Beijing flexes financial clout with move on Wall St bank
Morgan Stanley saviour gets in while world markets reel
A popular joke among mainland businessmen in recent weeks has it that although China exports toxic toys to the United States, the US exports something far more damaging: toxic financial waste.
With yesterday's announcement that China Investment Corp will pay US$5 billion for an eventual stake of 9.9 per cent in Morgan Stanley, a venerable Wall Street bank that recently announced US$9.4 billion in write-downs related to subprime mortgages in the US, China has moved from toxic trading partner to financial saviour.
And in the process it is picking up prime assets at reduced prices and flexing its financial muscle on the world stage.
Following hard on the heels of UBS's sale of a 9 per cent stake to the Government of Singapore Investment Corp for US$9.75 billion and Abu Dhabi Investment Fund's US$7.5 billion rescue of Citigroup, the deal reinforces the opportunity presented by the subprime fallout for sovereign funds to invest their foreign reserves in the biggest names in global banking.
Under the agreement, CIC will buy US$5 billion of equity units carrying annual interest of 9 per cent, convertible into common stock on maturity in August 2010. In keeping with its protestations that it is merely a portfolio investor, CIC will remain a silent investor.
'CIC's purchase of Morgan Stanley's convertible equity units is a long term, passive financial investment,' the company said in a statement designed to cool fears that it was making a strategic investment on behalf of the central government.
Analysts agreed that CIC, which was set up in September with US$200 billion to secure a higher rate of return on the country's ballooning foreign reserves, was taking the opportunity presented by the turmoil in global credit markets to buy while prices were low.
'This is a good investment for CIC because Morgan Stanley is a major franchise. It's a much better deal than the US$3 billion they spent on 10 per cent in Blackstone which did not have much of a history,' said one China-based analyst.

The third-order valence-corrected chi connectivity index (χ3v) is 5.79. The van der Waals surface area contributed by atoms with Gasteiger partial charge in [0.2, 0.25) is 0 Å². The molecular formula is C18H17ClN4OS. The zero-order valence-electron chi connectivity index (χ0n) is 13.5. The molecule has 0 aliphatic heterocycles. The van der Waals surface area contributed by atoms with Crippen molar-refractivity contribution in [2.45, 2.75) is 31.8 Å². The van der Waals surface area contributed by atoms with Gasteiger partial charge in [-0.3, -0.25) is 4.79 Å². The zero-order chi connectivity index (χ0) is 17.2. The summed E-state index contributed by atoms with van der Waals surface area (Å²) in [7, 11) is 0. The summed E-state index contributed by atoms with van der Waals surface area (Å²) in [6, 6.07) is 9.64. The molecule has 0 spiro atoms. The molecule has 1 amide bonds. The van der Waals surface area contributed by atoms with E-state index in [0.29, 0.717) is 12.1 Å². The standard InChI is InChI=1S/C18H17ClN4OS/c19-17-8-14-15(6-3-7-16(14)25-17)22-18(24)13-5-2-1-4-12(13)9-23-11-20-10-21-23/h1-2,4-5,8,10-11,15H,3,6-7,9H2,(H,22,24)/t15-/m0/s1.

CIC has received heavy criticism at home for a paper loss of millions of US dollars on its investment in the American private equity group. 'CIC has learned from its experience with Blackstone,' said another analyst.
For Beijing, coming to the rescue of one of the world's most powerful banks was not only a financially astute piece of business but also allowed it to flex its financial muscle on the world stage.
According to sources, Morgan Stanley first approached the fledgling state investment agency early this summer, just as bankers were becoming aware of the potential impact of the subprime mortgage crisis. At that time, managers viewed a partnership with CIC as a useful means of fostering deeper relations with Beijing as well as a deep-pocketed investor.
'The investment banks are very interested in tying up with CIC. China is the big new market for investment banking and they believe that an investment by CIC will create good relations with the Chinese government,' said a banking analyst.
However, as Morgan Stanley's write-downs grew, CIC rapidly became an obvious source for a massive cash injection to balance the books. The bank's desperation for capital allowed CIC to rewrite the original terms of the contract.
'[Chief executive] John Mack postponed the earnings announcement and he had to find a way to escape. This allowed CIC to get a very good bargain - securing a sound investment at high interest,' said one person familiar with the deal.
'The deal was very much driven by the subprime crisis. Without this injection of cash, the share price would have collapsed and everyone would have been baying for John Mack's head.'
Yesterday's agreement was hammered out during the last month before the quarterly earnings announcement, when Morgan Stanley announced an additional US$5.7 billion in subprime write-downs, with losses per share almost US$1.50 lower than expected.
'If you're looking for a pool of cash to provide liquidity without adding any value, CIC is an easy play,' said Fraser Howie, co-author of Privatising China.
For CIC, buying a significant stake in one of the world's top investment banks appears less a piece of strategic thinking than a glorious act of opportunism - a chance too good to pass up.
However, the publicity generated by the deal contrasts with the softly-softly approach nurtured by CIC's management and raises questions about who brokered the agreement.
CIC chairman Lou Jiwei has consistently downplayed the fund's potential global impact, telling a forum last month that CIC would concentrate on domestic investments and expected to wait a year before making any major investments overseas.
In October, the Group of Seven industrialised nations called for new rules to improve transparency in deals by sovereign funds and foreign analysts had advised CIC to concentrate on making small acquisitions to avoid retaliation from politicians about the growing financial clout of such funds.
CIC's investment in Morgan Stanley suggests a decision taken over the heads of CIC's nominal management by the nation's political masters. 'Of course, Morgan Stanley had to go to the highest leadership,' said the person familiar with the deal.
Although reigniting nationalist fears in Congress is clearly not Beijing's intention, yesterday's agreement nevertheless suggests that CIC is not entirely the apolitical investment vehicle it had claimed to be.
'A US$5 billion investment in a foreign brokerage company, how could that not be political? In China, the bigger the business the more political it is,' Mr Howie said.